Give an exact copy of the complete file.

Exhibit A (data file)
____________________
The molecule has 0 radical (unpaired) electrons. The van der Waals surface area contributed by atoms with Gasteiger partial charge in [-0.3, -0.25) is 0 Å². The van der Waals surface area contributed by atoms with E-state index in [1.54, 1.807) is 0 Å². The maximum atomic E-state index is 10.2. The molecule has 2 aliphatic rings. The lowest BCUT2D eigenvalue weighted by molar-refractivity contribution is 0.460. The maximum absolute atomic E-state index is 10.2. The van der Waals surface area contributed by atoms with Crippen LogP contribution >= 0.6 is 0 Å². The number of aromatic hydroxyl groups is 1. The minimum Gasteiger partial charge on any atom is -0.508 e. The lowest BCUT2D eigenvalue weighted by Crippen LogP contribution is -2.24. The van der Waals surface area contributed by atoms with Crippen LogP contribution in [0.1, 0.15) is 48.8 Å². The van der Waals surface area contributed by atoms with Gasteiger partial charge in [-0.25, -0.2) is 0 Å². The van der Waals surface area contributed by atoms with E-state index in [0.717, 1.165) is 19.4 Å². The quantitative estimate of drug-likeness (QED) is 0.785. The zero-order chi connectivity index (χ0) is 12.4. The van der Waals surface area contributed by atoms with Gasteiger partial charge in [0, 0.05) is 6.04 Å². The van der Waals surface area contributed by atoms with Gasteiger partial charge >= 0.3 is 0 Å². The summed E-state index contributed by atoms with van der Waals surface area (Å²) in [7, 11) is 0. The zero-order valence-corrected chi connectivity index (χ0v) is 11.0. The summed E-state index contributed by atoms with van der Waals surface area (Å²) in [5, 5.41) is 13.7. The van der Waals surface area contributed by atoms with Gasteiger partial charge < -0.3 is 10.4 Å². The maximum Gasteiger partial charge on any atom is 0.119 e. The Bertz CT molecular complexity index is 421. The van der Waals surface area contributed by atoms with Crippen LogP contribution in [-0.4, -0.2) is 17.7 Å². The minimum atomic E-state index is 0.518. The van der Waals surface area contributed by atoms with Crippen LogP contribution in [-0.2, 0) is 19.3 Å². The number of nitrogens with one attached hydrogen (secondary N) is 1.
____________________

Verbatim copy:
The molecule has 0 radical (unpaired) electrons. The van der Waals surface area contributed by atoms with Gasteiger partial charge in [-0.3, -0.25) is 0 Å². The van der Waals surface area contributed by atoms with E-state index in [1.54, 1.807) is 0 Å². The maximum atomic E-state index is 10.2. The molecule has 2 aliphatic rings. The lowest BCUT2D eigenvalue weighted by molar-refractivity contribution is 0.460. The maximum absolute atomic E-state index is 10.2. The van der Waals surface area contributed by atoms with Crippen LogP contribution >= 0.6 is 0 Å². The number of aromatic hydroxyl groups is 1. The minimum Gasteiger partial charge on any atom is -0.508 e. The lowest BCUT2D eigenvalue weighted by Crippen LogP contribution is -2.24. The van der Waals surface area contributed by atoms with Crippen LogP contribution in [0.1, 0.15) is 48.8 Å². The van der Waals surface area contributed by atoms with Gasteiger partial charge in [-0.25, -0.2) is 0 Å². The van der Waals surface area contributed by atoms with E-state index in [0.717, 1.165) is 19.4 Å². The quantitative estimate of drug-likeness (QED) is 0.785. The zero-order chi connectivity index (χ0) is 12.4. The van der Waals surface area contributed by atoms with Gasteiger partial charge in [0, 0.05) is 6.04 Å². The van der Waals surface area contributed by atoms with Gasteiger partial charge >= 0.3 is 0 Å². The summed E-state index contributed by atoms with van der Waals surface area (Å²) in [7, 11) is 0. The zero-order valence-corrected chi connectivity index (χ0v) is 11.0. The summed E-state index contributed by atoms with van der Waals surface area (Å²) in [5, 5.41) is 13.7. The van der Waals surface area contributed by atoms with Gasteiger partial charge < -0.3 is 10.4 Å². The maximum Gasteiger partial charge on any atom is 0.119 e. The Bertz CT molecular complexity index is 421. The van der Waals surface area contributed by atoms with Crippen LogP contribution in [-0.4, -0.2) is 17.7 Å². The minimum atomic E-state index is 0.518. The van der Waals surface area contributed by atoms with Crippen LogP contribution in [-0.2, 0) is 19.3 Å². The number of nitrogens with one attached hydrogen (secondary N) is 1.